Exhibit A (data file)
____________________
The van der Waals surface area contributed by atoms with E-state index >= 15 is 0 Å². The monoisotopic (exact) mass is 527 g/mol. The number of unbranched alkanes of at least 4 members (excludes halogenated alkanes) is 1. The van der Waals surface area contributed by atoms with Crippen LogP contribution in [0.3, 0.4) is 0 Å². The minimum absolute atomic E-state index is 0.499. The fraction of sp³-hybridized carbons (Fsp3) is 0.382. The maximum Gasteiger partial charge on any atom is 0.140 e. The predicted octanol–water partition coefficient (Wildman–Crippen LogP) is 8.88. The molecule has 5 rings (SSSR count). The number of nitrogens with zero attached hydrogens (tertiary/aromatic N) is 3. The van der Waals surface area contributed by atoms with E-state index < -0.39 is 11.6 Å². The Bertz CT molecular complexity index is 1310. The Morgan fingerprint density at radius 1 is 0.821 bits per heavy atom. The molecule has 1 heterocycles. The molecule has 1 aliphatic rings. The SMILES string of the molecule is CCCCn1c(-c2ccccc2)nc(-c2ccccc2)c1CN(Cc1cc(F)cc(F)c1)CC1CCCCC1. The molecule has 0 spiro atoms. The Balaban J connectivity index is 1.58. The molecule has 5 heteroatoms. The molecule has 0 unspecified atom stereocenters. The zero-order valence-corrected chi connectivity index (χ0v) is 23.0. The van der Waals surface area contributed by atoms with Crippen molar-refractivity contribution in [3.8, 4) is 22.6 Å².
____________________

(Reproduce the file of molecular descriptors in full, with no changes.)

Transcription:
The van der Waals surface area contributed by atoms with E-state index >= 15 is 0 Å². The monoisotopic (exact) mass is 527 g/mol. The number of unbranched alkanes of at least 4 members (excludes halogenated alkanes) is 1. The van der Waals surface area contributed by atoms with Crippen LogP contribution in [0.3, 0.4) is 0 Å². The minimum absolute atomic E-state index is 0.499. The fraction of sp³-hybridized carbons (Fsp3) is 0.382. The maximum Gasteiger partial charge on any atom is 0.140 e. The predicted octanol–water partition coefficient (Wildman–Crippen LogP) is 8.88. The molecule has 5 rings (SSSR count). The number of nitrogens with zero attached hydrogens (tertiary/aromatic N) is 3. The van der Waals surface area contributed by atoms with E-state index < -0.39 is 11.6 Å². The Bertz CT molecular complexity index is 1310. The Morgan fingerprint density at radius 1 is 0.821 bits per heavy atom. The molecule has 1 heterocycles. The molecule has 1 aliphatic rings. The SMILES string of the molecule is CCCCn1c(-c2ccccc2)nc(-c2ccccc2)c1CN(Cc1cc(F)cc(F)c1)CC1CCCCC1. The molecule has 0 spiro atoms. The Balaban J connectivity index is 1.58. The molecule has 5 heteroatoms. The molecule has 0 unspecified atom stereocenters. The zero-order valence-corrected chi connectivity index (χ0v) is 23.0. The van der Waals surface area contributed by atoms with Crippen molar-refractivity contribution in [3.8, 4) is 22.6 Å².